“Kissing is such a surreal way to interact. You press your squishiest part to his and read the connection in a dozen ways: the level of affection, the warmth of feeling, the need to dominate, the ability to explore, and various shades of hesitancy. All that communication from such a slender little strip of flesh.”

“I wonder sometimes why we don’t have more words to express forgiveness. The words we use are so trite, so limited. How do you describe that first melting of a friend’s face after a vicious fight, the moment when you suddenly know that eventually, you will survive this. (...) The body expresses forgiveness before the brain agrees. Where are the words for those shifts that later evolve into full forgiveness.”

“But people underestimate how a father’s death impacts a young boy. They don’t understand what it means when the man you assumed would teach you everything suddenly doesn’t exist. He doesn’t die exclusively that one time when everyone wore black and cried. He dies every birthday. He dies at school award presentations when he’s not beaming amid the proud parents, and when that horny teenager has no one to avoid for awkward discussions of wet dreams. His father dies every time Perry says, ‘Don’t worry, that happened back when I was a kid. I’m over it.’”

Oh my God. The ‘forgiveness castle’ took my breath away. That has to be one of the most beautiful and profound tales (fables?) I’ve ever read. Goose bumps, admiration and wonder only begin to describe how I felt when I read those words. I would love to share them here but can’t help feeling that this review is by now more than long enough. Besides, if the quotes above haven’t tempted you yet, one more won’t make a difference.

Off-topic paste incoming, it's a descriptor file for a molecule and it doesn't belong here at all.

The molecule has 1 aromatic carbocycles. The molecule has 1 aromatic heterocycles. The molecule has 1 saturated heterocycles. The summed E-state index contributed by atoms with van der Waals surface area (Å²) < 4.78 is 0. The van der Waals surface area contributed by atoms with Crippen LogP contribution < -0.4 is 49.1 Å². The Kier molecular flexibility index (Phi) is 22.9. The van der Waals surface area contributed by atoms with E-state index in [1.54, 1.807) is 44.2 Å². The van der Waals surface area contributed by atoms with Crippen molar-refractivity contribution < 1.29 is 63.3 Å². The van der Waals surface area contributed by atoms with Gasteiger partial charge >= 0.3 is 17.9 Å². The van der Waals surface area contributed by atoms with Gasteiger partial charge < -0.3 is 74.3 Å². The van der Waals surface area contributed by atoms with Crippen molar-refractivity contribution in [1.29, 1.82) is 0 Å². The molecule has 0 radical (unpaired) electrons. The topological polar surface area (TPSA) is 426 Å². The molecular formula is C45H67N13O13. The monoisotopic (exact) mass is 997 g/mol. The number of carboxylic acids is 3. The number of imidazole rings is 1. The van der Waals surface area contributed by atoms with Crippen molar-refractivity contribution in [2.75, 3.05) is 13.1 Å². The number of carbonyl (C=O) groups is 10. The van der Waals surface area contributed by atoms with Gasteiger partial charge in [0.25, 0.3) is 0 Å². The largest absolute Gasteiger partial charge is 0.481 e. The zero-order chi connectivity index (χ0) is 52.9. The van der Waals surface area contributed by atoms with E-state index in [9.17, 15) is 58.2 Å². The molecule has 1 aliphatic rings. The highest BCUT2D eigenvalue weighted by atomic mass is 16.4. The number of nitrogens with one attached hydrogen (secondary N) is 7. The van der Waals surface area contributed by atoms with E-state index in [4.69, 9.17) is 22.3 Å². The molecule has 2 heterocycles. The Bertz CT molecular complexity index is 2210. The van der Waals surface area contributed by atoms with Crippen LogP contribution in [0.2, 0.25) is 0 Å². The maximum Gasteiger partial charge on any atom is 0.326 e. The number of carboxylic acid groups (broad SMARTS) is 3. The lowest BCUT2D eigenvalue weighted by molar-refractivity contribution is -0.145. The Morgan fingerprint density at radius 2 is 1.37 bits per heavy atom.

This is a life affirming story, a fable to make you think about how you approach life, what is holding you back and all the things you’ve allowed to stand between yourself and true happiness. This book asks you to open your eyes to your past, your present and what you want for the future. It forces you to look at yourself and ask if you truly are being your best self, living your best life.

I’m delighted a sequel to this wonderful book is already available. I’ve just bought it and although I’m tempted to read it straight away I won’t. I need some time to allow this story to settle inside me. I also want to be able to read ‘King Mai’ with as few interruptions as possible and that’s the sort of commitment I can’t make for another 13 days.

This may well be the longest review I’ve ever written and yet I feel it doesn’t begin to convey all my feelings about the book. Like I said above, I just don’t have the words to articulate everything I feel. I will say that Edmond Manning has found himself a loyal fan for life, just as I have found an author I need to read and share with the world.

I’ll end this review with one more quote because it is a truth I was brought up on and something I always try to remember.

“It hurts to live with a broken promise.”